99 HISTORIES and Mental Health

AAP co-founder Stefanie Lau
I graduated from UCLA in 2000 and my first job out of college was working for the Mental Health Association of Los Angeles County (now Mental Health America of Los Angeles). I was an assistant in the development department. It was my job to write small grants, send thank you letters to donors and support the department in any way needed.

I had already started on my path to a career in theatre, but needed a paycheck and MHA was able to give me that. I didn’t know anything about mental health, so I had to learn a lot and needed to learn it quick. MHA is a non-profit organization treating people with severe mental illness and one of their most interesting programs to me was Project Return: The Next Step. It was run by and for people with mental illness, and provided peer-to-peer support and resources for individuals as they worked towards their goals of recovery.

Project Return’s director was Bill Compton. He was a theatre artist – an actor, director and producer in New York before coming to Los Angeles. It was in L.A. that Bill suffered a mental breakdown and became homeless. After spending months on the street, Bill made his way to a hospital emergency room and started on his road to recovery. By the time I met Bill, he was a nationally recognized advocate for those with mental illness and a leader in the movement to empower consumers in their own treatment and care. Bill and I bonded because he LOVED theatre. (He was an Ovation Voter and one year saw almost 200 shows!)

Bill was appointed the director of Project Return in 1994 and under his leadership, it grew from a network of 30 peer support groups to more than 100 throughout Los Angeles County.  They developed the “Friendship Line”, an award-winning non-crisis toll free number where people coping with mental illness could call to talk to a friendly, caring and understanding voice. Project Return trained members on advocacy, provided employment opportunities and had many other projects designed to empower consumers. They organized parties, social outings, and of course, lots of trips to see theatre. Project Return worked to create community and friendships in order to combat the isolation that many people with mental illness experience. (In 2010, the program spun-off to become its own non-profit organization, Project Return Peer Support Network.)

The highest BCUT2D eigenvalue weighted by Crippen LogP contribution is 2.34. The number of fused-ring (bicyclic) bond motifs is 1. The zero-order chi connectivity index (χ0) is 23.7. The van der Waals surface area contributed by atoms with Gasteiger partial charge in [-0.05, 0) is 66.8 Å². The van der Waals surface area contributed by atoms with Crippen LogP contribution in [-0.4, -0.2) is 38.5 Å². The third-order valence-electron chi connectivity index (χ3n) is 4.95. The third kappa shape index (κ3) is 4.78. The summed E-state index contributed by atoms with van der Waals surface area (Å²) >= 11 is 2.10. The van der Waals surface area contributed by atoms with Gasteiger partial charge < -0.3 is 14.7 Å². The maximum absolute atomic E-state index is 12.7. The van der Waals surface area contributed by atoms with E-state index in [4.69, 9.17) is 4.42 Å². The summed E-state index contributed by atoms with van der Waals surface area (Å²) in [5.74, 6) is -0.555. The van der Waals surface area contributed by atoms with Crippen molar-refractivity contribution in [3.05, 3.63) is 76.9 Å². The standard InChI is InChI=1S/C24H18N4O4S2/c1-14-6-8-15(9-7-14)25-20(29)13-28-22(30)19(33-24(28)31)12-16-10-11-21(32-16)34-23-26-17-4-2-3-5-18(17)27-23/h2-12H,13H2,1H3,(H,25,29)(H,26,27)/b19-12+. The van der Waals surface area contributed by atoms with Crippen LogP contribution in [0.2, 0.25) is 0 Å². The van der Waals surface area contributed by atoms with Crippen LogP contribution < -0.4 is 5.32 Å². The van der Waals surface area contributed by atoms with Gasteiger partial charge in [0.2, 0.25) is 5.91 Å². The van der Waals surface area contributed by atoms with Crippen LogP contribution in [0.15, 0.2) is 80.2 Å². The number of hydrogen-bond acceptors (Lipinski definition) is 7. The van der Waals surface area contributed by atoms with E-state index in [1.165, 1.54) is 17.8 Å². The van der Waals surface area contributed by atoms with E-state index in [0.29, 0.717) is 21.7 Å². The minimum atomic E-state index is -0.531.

I spent less than a year at MHA before being hired by East West Players and making my full transition to arts administration. But I still saw Bill because he would attend every EWP production as an Ovation Voter. He always gave me a big hug and would enthusiastically tell me what shows he saw recently that I had to go see.

Bill passed away in 2007. I had moved on to Center Theatre Group the year before he died and had, regrettably, lost touch. I haven’t thought about my time at MHA for many years. But working on 99 Histories with Artists at Play has brought back a lot of memories of MHA and my co-workers, especially Bill and the consumers who were dedicated to supporting each other on their recovery.

I’m proud to be presenting a show that explores the stigma of mental illness. It’s a disease shrouded in ignorance when the people suffering from it need help and compassion. And I would like to think that if Bill were around today, he’d be the first one to make a reservation as an Ovation Voter.


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